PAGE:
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Only a "sliver" of the entire Canterbury earthquake reconstruction work has been undertaken so far; which includes $334 million paid to sub-contractors to repair homes and the demolition of 719 buildings to date; two-thirds of them in the Christchurch central business district.
The full, positive impact of the rebuilding of Christchurch has been pushed out until the end of this year or early 2013 by some analysts.
"We forecast a strong pick-up in building activity, starting soon," Mr Ebert said in a statement from recent research.
Of $11.8 billion of consents issued between September 2010 to December 2011, only 2.2%, or $259 million was related to Canterbury earthquake work.
"There is a mammoth quantum of [Christchurch] reconstruction that still needs to be done, in the end," Mr Ebert said.
Because of the most recent December quakes, the BNZ had pushed out its rebuilding pick-up profile by a further three months, mirroring estimates of the Reserve Bank.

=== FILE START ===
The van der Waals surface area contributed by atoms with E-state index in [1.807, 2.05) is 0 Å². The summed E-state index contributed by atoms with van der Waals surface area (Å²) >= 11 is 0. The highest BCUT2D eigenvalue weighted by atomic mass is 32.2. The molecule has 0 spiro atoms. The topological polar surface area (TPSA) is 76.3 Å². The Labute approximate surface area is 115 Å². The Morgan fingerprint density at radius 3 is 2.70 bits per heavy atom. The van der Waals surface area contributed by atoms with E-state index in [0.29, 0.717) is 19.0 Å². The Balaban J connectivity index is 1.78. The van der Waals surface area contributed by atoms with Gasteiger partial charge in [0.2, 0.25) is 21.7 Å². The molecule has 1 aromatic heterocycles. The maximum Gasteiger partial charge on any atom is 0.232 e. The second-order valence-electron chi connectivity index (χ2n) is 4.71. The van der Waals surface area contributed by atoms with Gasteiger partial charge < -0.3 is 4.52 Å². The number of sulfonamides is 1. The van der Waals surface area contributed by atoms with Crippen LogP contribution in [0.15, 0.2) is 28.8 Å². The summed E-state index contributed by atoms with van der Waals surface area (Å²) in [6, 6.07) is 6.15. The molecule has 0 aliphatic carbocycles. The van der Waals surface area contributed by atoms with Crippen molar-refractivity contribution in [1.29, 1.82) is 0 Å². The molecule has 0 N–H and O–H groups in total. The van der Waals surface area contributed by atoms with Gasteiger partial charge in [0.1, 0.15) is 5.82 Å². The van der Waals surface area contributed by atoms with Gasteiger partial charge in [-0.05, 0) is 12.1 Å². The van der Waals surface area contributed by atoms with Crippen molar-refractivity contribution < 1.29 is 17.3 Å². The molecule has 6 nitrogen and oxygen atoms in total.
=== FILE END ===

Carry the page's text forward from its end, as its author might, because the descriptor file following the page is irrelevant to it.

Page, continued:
While building consents had been trending upward, it was slowly, which had not been assisted by "the trickle, rather than flood" of consents related to Christchurch, Mr Ebert said.
He said revisions of the value of damage/stimulus work, including by Treasury and the Reserve Bank, had totals around 10%-15% of GDP, noting that "only a sliver of which has come to bear so far".
The EQC disaster fund had written down all of its $6 billion of assets it had before the Canterbury quakes.
"That's a total of $20 billion of funds right there, equivalent to near enough 10% of GDP," Mr Ebert said.
New Zealand's construction sector is expected to pick up noticeably during 2012 and next year, led by residential activity this year up 25% on the previous year then a 31% gain during 2013, Mr Ebert said.
Non-residential (commercial) would "eke out" only a 3% gain this calendar year, but should see a stronger showing next year with a 12% gain.
"The more delayed [non-residential] profile has something to do with the longer timeframe for commercial redevelopment in Christchurch," he said.
`Other' construction activity is dominated by public infrastructure, much of it roading. Mr Ebert predicts 3% growth this year and 6% during 2013.
The growth predictions for the construction sector overall equated to 11% expansion this year and 17% for 2013, which would greatly support GDP through to end of 2013.